It is critical that our graduates are fluent in the language.
The students who put in the work to learn a second language are able to accomplish what it takes to be a successful interpreter. We are asking students to develop a level of fluency that is not possible if they only put in the hours in class. Out-of-class hours are essential to learning a second language. If a student only does the minimum of going to class and doing the basic homework, they will pass classes, but won’t pass certification requirements.
We have two internship courses that require a total of 300 internship hours. The internship placement can be anywhere students think they will want to work. We try to help them find an internship in a location where they can start their professional network. We have a lot of contacts in the area and I’ve been working with many of them for over a decade, so it’s easy to connect students with the right role. I also help our online interpreting students find internships around the country, which has helped grow the William Woods name. By using the internship umbrella, they can test the waters and make sure this is where they want to be before they graduate and are working professionals.
Students also need to be involved with the Deaf community. It is so important that they learn the difference between formal ASL and everyday social ASL. The more students socialize with the community, they will learn the flexibility of the language and how to use signs more effectively. The learning aspect is a benefit to socializing with the Deaf community, but the feeling of acceptance and support that this community provides is humbling.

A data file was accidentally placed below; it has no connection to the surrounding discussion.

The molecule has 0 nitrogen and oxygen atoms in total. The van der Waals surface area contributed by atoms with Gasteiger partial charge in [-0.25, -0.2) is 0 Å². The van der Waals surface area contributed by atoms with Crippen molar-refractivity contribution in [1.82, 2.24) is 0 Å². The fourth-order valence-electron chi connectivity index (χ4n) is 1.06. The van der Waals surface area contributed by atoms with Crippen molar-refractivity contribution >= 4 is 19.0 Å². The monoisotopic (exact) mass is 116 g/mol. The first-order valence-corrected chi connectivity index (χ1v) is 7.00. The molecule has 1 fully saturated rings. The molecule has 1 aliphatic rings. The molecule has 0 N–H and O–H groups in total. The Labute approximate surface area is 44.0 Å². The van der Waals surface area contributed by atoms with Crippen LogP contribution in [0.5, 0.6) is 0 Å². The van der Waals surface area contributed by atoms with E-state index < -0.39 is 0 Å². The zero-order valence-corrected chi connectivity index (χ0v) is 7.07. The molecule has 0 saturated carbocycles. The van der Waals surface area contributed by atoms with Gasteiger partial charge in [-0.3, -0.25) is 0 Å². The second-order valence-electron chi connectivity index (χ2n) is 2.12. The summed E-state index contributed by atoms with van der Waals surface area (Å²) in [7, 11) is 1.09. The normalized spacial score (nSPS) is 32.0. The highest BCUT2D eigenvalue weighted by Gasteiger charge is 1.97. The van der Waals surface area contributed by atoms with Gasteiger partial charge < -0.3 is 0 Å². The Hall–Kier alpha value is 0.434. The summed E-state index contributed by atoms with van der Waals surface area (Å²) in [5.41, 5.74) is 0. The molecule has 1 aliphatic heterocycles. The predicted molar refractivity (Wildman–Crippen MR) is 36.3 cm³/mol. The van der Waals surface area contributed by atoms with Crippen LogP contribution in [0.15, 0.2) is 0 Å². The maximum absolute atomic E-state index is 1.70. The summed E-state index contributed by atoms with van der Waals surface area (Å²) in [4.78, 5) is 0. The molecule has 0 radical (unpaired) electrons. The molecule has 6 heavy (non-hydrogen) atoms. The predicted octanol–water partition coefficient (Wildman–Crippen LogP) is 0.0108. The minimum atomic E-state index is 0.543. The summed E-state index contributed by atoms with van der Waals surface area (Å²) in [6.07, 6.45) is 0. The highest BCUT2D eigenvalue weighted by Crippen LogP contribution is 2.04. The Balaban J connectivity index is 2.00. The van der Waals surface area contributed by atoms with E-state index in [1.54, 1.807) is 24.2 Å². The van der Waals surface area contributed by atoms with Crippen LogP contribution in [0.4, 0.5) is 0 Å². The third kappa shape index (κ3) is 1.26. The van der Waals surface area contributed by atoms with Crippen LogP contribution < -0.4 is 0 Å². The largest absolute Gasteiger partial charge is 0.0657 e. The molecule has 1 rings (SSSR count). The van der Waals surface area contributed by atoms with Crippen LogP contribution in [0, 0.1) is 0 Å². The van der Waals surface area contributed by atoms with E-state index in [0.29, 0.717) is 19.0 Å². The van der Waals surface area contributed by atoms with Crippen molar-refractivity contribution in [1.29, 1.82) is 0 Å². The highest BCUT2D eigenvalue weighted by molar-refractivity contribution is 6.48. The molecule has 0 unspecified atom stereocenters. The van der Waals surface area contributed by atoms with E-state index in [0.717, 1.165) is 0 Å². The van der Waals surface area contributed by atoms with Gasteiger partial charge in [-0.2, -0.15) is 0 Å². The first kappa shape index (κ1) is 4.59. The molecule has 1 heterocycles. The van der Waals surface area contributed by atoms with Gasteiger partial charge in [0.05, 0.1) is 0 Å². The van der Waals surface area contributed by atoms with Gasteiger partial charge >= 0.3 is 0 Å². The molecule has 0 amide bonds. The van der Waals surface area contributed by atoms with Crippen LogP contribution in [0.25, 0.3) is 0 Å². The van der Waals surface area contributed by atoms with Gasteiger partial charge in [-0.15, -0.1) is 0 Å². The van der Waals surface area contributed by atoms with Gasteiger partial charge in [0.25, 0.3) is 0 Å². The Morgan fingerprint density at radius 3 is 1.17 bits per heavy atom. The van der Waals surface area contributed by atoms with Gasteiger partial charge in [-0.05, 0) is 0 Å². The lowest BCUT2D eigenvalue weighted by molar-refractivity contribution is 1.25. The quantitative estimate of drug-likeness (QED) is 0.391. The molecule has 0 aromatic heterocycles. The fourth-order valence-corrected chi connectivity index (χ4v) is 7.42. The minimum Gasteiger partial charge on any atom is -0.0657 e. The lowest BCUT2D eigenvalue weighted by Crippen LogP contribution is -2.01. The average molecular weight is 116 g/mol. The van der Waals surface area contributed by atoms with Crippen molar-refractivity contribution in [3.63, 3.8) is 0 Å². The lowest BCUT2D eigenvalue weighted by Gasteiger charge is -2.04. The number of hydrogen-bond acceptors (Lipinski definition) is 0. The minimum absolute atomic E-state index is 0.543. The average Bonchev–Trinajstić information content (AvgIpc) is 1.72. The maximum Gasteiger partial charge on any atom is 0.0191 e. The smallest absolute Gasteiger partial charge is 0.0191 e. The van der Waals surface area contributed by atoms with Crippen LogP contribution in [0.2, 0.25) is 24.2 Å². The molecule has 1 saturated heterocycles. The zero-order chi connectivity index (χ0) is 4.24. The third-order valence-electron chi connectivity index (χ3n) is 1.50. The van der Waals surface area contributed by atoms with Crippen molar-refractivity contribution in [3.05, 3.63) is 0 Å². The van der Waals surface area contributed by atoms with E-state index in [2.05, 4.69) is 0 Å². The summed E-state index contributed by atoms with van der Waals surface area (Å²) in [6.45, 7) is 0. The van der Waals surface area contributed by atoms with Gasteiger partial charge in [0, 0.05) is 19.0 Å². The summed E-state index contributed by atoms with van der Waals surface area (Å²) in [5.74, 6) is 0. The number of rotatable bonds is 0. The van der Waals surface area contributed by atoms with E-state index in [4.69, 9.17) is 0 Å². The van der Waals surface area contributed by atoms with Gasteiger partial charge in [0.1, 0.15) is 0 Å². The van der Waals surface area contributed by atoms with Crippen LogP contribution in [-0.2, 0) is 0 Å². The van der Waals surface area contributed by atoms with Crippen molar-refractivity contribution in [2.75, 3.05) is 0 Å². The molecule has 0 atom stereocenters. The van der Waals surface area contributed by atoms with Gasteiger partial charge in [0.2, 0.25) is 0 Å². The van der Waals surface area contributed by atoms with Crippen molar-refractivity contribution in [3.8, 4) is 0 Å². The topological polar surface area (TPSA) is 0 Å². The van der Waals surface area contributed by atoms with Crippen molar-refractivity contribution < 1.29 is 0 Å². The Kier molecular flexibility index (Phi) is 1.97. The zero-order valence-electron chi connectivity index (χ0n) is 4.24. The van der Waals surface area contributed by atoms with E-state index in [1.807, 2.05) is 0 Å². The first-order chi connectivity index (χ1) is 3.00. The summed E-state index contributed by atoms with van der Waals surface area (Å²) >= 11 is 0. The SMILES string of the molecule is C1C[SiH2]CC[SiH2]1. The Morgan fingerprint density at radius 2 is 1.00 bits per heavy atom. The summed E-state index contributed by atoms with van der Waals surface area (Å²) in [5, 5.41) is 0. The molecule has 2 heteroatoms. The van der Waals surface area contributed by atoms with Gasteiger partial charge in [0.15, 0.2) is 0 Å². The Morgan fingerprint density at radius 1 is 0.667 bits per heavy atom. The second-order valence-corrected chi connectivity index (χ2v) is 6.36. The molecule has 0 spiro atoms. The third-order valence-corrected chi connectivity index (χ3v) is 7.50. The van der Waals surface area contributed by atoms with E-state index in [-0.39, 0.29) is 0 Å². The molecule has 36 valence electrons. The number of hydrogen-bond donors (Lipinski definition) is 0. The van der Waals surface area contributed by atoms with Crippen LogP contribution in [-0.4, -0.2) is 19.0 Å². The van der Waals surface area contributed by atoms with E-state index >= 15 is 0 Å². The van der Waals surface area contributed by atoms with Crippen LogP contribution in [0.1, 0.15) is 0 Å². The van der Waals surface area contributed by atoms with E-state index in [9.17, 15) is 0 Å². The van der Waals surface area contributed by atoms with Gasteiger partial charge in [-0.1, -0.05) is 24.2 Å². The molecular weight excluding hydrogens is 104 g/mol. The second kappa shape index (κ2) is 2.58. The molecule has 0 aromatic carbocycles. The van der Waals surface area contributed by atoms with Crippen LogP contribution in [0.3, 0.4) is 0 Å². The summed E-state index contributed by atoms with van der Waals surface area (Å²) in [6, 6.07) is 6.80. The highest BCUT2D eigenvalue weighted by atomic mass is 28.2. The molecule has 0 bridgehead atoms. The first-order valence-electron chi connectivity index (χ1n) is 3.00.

Technology and ASL
Parents often ask about the role of technology in interpreting and if technology will replace the job that we do. Simply put, no.
Technology can fingerspell and sign some basic signs, but the complex nature of communication is so culturally laden that it is almost impossible for a computer to read the consumers in the room and adjust the communication to meet the needs of everyone present. Each Deaf person signs a bit differently — just like each hearing person speaks with a different vocabulary. There are adjustments to the interpretation made all the time to ensure comprehension of the consumers in the room.
As interpreters, we do work with technology; we use technology for the Video Relay Interpreting (VRI), as well as provide Video Remote Interpreting. These special delivery methods of interpreting do not change the work that is done. The language is still communicated the same, only through the internet. VRI, simply put, is interpreting phone calls. Video Remote Interpreting is interpreting content where the Deaf consumer and hearing consumer are in the same location, but it is not possible to get an interpreter there, so the interpreter is on the screen and essentially “beamed” into the room.